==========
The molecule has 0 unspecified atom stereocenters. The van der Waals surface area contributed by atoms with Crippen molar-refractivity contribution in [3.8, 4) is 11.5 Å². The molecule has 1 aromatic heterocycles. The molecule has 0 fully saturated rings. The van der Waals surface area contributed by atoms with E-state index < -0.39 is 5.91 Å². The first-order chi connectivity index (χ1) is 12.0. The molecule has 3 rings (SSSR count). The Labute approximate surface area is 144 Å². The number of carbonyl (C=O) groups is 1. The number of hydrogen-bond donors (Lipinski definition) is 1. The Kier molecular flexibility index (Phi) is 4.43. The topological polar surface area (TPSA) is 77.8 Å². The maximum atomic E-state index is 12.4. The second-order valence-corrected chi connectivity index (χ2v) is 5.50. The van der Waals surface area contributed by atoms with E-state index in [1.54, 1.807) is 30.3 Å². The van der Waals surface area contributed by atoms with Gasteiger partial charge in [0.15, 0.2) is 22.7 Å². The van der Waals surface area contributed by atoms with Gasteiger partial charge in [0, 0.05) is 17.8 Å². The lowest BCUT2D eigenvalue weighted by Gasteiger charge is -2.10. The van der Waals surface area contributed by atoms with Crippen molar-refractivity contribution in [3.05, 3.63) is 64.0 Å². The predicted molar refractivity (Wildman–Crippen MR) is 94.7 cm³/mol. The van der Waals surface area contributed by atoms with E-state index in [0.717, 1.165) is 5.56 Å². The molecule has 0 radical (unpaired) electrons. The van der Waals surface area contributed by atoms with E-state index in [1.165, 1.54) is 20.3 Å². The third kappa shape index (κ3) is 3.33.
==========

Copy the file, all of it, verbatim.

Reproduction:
The molecule has 0 unspecified atom stereocenters. The van der Waals surface area contributed by atoms with Crippen molar-refractivity contribution in [3.8, 4) is 11.5 Å². The molecule has 1 aromatic heterocycles. The molecule has 0 fully saturated rings. The van der Waals surface area contributed by atoms with E-state index < -0.39 is 5.91 Å². The first-order chi connectivity index (χ1) is 12.0. The molecule has 3 rings (SSSR count). The Labute approximate surface area is 144 Å². The number of carbonyl (C=O) groups is 1. The number of hydrogen-bond donors (Lipinski definition) is 1. The Kier molecular flexibility index (Phi) is 4.43. The topological polar surface area (TPSA) is 77.8 Å². The maximum atomic E-state index is 12.4. The second-order valence-corrected chi connectivity index (χ2v) is 5.50. The van der Waals surface area contributed by atoms with E-state index in [1.54, 1.807) is 30.3 Å². The van der Waals surface area contributed by atoms with Gasteiger partial charge in [0.15, 0.2) is 22.7 Å². The van der Waals surface area contributed by atoms with Gasteiger partial charge in [0, 0.05) is 17.8 Å². The lowest BCUT2D eigenvalue weighted by Gasteiger charge is -2.10. The van der Waals surface area contributed by atoms with Crippen molar-refractivity contribution in [3.05, 3.63) is 64.0 Å². The predicted molar refractivity (Wildman–Crippen MR) is 94.7 cm³/mol. The van der Waals surface area contributed by atoms with E-state index in [0.717, 1.165) is 5.56 Å². The molecule has 0 radical (unpaired) electrons. The van der Waals surface area contributed by atoms with E-state index in [1.165, 1.54) is 20.3 Å². The third kappa shape index (κ3) is 3.33.